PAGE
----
Retail deposits for 2016 are expected to be 6% higher than in 2015. However, market conditions over the next few years are predicted to dampen prospects for future growth. UK retail deposits will increase at a CAGR of 3.3% during 2016-20 to reach £1,606bn by the end of the forecast period.
- Personal deposits are expected to grow slowly as the economic outlook remains fragile.
- The rate advantages offered by fixed-term accounts are steadily falling, making long-term saving less attractive to consumers.
- Low savings rates will impact consumers' inclination to save.
The report, “UK Savings: 2016 Review, Forecasts and Future Opportunities” looks at how the personal savings market will develop up to 2020, analyzes the factors that will determine this outlook, and examines savers' intentions and behavior. It forecasts personal savings deposits up to 2020, analyzes the factors determining the outlook of the savings market, and looks at what providers are doing to improve their performance. The report concludes with analysis of drivers of provider choice and how banks can harness the personal goals of consumers and encourage them to save.
Reasons to Buy
- Understand the developments shaping the UK retail savings market.
- Inform your future plans with our five-year forecast for retail deposits.
- Discover how market forces will influence customers' ability and willingness to save.
- Discover what impact new products, innovations, and strategies will have on the savings market.
- Learn how to respond to consumers' attitudes towards saving and personal finance.
1.1. Key findings
1.2. Critical success factors
2 Retail Deposits are Set for Slow Growth
2.1. Deposit accounts are expected to remain the UK's preferred asset class for saving
2.2. Declining consumer confidence has increased the imperative to save
2.3. Wage growth and declining unemployment will encourage saving
2.4. Falling interest rate differentials between instant-access and fixed-term accounts deter consumers from saving
3 Regulations Aim to Change the UK Savings Market
3.1. PSA was implemented in April 2016 and is helping boost the savings market
3.1.1. The PSA has reduced the relative appeal of ISAs
3.1.2. The cash ISA allowance will rise to £20,000 in April 2017
3.2. New Lifetime ISA being launched from April 2017
3.3. The BoE has extended FLS in an attempt to support the economy after the Brexit vote
3.4. Brexit will have a short-term adverse impact on the savings market
3.4.1. Savings rates will remain depressed, impacting consumers' inclination to save
3.4.2. Inflation is expected to rise, squeezing wages and slowing the economy
4 Savings Providers Can Acquire Customers Despite Poor Market Conditions
4.1. Lloyds Banking Group led the UK retail savings market in 2016
4.2. New challenger banks are boosting the savings market with competitive rates
4.3. PFM apps are aiming to drive savings behavior
4.3.1. Chip makes automatic savings decisions for its users
4.3.2. The MySpend app helps consumers spend wisely
4.3.3. Savedroid converts everyday activities into savings
4.3.4. Mobility analyzes bills for potential savings
4.3.5. Squirrel helps consumers save by removing the temptation to spend
5 Rate and Reputation Will Help Drive Savings
5.1. Goal-based saving will motivate consumers to save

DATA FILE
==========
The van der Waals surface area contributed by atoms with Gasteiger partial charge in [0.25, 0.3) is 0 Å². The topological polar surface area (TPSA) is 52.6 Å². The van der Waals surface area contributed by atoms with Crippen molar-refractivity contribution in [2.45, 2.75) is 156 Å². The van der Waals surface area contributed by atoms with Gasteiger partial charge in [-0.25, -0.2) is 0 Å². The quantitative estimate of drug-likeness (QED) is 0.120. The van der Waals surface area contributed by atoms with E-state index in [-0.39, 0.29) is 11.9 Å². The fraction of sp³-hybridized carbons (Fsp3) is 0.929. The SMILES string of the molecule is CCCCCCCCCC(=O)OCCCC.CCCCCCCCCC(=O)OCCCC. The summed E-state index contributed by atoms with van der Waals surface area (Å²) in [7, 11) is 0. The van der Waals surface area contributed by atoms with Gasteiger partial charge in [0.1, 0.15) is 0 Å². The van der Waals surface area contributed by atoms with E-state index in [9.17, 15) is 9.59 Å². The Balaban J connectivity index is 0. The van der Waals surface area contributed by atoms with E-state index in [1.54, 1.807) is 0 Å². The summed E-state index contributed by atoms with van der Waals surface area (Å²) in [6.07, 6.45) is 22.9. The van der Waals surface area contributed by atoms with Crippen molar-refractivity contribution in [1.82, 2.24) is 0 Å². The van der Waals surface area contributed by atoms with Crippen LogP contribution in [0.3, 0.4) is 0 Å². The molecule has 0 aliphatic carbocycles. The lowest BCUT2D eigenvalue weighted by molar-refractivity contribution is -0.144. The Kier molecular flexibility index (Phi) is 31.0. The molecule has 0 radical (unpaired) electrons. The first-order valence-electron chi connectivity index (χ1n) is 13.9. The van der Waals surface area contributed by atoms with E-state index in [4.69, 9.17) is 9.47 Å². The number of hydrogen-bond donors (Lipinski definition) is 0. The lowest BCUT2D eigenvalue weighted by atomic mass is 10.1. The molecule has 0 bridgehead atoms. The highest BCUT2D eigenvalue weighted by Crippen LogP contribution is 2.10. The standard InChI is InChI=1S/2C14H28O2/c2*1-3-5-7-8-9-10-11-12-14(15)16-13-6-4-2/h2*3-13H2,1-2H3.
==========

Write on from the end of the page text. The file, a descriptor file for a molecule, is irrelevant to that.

5.2. Online will overtake branches for savings account customer acquisition
5.3. An existing relationship and rate influence consumers taking out a savings account
5.4. Nationwide and Halifax have the best NPS among the main savings providers
6.1. Abbreviations and acronyms
6.2.2. Consumer segments as per our 2016 RBI Survey
6.2.3. Savings ratio
6.3.1. 2016 RBI Survey
6.3.2. Future Sentiment Index
6.3.3. Present Sentiment Index
List of Figures
Figure 1: Retail deposits will grow only slightly over the forecast period
Figure 2: Retail deposits will experience slow growth up to 2020
Figure 3: Consumer confidence dropped sharply in Q2 2016, but quickly recovered after July 2016
Figure 4: Real wage growth will boost the savings market
Figure 5: The rate advantages offered by fixed-term accounts are steadily diminishing
Figure 6: Savers have suffered in recent years with a continual rate reduction on cash ISAs
Figure 7: New Lifetime ISA will encourage younger people to save
Figure 8: The FLS incentivizes banks to boost their lending by reducing their funding costs
Figure 9: A further cut in interest rates will reduce the rewards of saving
Figure 10: Lloyds Banking Group holds a quarter of all retail deposit balances in the UK
Figure 11: Challenger banks offer the best easy-access deals
Figure 12: Chip uses a proprietary chatbot and meets a clear consumer need
Figure 13: MySpend can play a significant role in helping consumers control their spending
Figure 14: Savedroid encourages regular savings behavior
Figure 15: Mobility offers a level of sophistication above price comparison sites
Figure 16: Squirrel is likely to be an effective savings tool
Figure 17: Covering unforeseen events is the most popular reason for saving
Figure 18: Branches remain the most popular acquisition channel for savings accounts
Figure 19: Older consumers are the most rate-focused
Figure 20: All savings providers have seen an improvement in NPS over the last 12 months
- Bank of Scotland
- Charter savings bank
- Leeds Building Society
- Lloyds Banking Group
- Metro Bank
- Paragon Bank
- RCI Bank
- Royal Bank of Scotland
- Tesco Bank
- Virgin Money